Introduction

In the poem Taj Mahal, the poet Rabindranath Tagore addresses Emperor Shah Jahan. He tells that life, youth, wealth, and renown, all float away down the stream of time. The pain in Shah Jahan’s heart was the memories of his beloved Mumtaz. He wanted to preserve the love, by building a monument.

Like the sunset, the imperial power also diminishes. But he hoped that at least a single sigh would stay to grieve the sky. Emeralds, rubies, and pearls are all like the glitter of a rainbow and they must pass away. Shah Jahan’s wish was that the Taj Mahal would hang on the cheek of time, like a solitary tear.

About the poet

Rabindranath Tagore was a Bengali writer who reshaped Bengali literature and music as well as Indian art in the late 19th and early 20th centuries. He was born on 7 May 1861. His parents were Debendranath Tagore and Sarada Devi. His notable works are Gitanjali, Gora, and Rabindra Sangeet. He founded Santiniketan in 1901 and Viswabharati in 1921. He became the first non-European to win the Nobel Prize for Literature in 1913. He died on 7 August 1941.

Theme

This poem is about the transcendental nature of art which has the power to enlighten the whole humanity which is transient. It is art alone which embodies the feelings of man. Here, the Taj Mahal represents the intense aspiration of Emperor Shah Jahan to glorify his sorrow. It is also an eternal monument that immortalizes art.

Line 1- 11

You knew, Emperor of India, Shah Jahan,
That life, youth, wealth, renown
All float away down the stream of time.
Your only dream
Was to preserve forever your heart's pain.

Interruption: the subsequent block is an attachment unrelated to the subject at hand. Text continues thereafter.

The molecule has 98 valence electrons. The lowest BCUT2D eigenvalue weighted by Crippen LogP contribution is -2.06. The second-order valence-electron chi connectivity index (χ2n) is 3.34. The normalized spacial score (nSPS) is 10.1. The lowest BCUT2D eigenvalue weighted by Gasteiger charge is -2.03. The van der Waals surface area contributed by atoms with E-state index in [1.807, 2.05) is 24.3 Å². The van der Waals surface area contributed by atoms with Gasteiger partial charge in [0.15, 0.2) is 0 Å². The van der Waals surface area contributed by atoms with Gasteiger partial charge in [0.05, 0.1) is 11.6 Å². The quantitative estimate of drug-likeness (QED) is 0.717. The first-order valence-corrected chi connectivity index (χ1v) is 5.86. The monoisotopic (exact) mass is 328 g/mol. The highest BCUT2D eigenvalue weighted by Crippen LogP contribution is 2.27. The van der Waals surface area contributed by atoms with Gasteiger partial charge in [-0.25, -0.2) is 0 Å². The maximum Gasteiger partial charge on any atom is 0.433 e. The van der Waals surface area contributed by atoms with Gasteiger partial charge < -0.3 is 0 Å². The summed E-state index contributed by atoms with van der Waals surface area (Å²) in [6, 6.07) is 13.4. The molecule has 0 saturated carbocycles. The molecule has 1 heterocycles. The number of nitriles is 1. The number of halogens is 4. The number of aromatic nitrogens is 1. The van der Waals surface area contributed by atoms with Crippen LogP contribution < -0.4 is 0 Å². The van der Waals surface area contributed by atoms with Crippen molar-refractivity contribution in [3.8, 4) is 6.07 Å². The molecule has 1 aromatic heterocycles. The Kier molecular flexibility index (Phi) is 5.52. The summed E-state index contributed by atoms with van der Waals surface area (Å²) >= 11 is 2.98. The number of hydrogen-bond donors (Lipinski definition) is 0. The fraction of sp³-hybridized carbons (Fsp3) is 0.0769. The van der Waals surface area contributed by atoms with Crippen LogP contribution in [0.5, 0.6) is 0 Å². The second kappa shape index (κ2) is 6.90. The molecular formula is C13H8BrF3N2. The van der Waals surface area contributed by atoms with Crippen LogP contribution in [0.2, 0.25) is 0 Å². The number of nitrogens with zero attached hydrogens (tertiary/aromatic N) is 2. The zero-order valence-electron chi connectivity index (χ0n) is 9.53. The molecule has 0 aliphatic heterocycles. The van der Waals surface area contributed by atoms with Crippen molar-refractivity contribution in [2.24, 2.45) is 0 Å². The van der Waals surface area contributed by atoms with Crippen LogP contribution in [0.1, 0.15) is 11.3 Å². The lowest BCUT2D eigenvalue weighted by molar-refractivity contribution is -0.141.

The harsh thunder of imperial power
Would fade into sleep
Like a sunset's crimson splendour,
But it was your hope
That at least a single, eternally-heaved sigh would stay
To grieve the sky.

The Mughal emperor Shah Jahan knew that life, youth, wealth, and renown would float away down the stream of time. His only dream was to save for the future his heart’s pain: his love for his wife Mumtaz. The harsh thunder of imperial power would fade like a sunset’s deep red splendor. However, Shah Jahan’s only hope was that an eternally-heaved sigh would stay to cause sorrow to the sky.

Line 12-18

Though emeralds, rubies, pearls are all
But as the glitter of a rainbow tricking out empty air
And must pass away,
Yet still one solitary tear
Would hang on the cheek of time
In the form
Of this white and gleaming Taj Mahal.

The poet says that precious diamonds like emeralds, rubies, and pearls which are like the shining beauty of a rainbow will be gone easily. Even so, one lonely tear would hang on the cheek of time in the form of this great shining Taj Mahal for the future.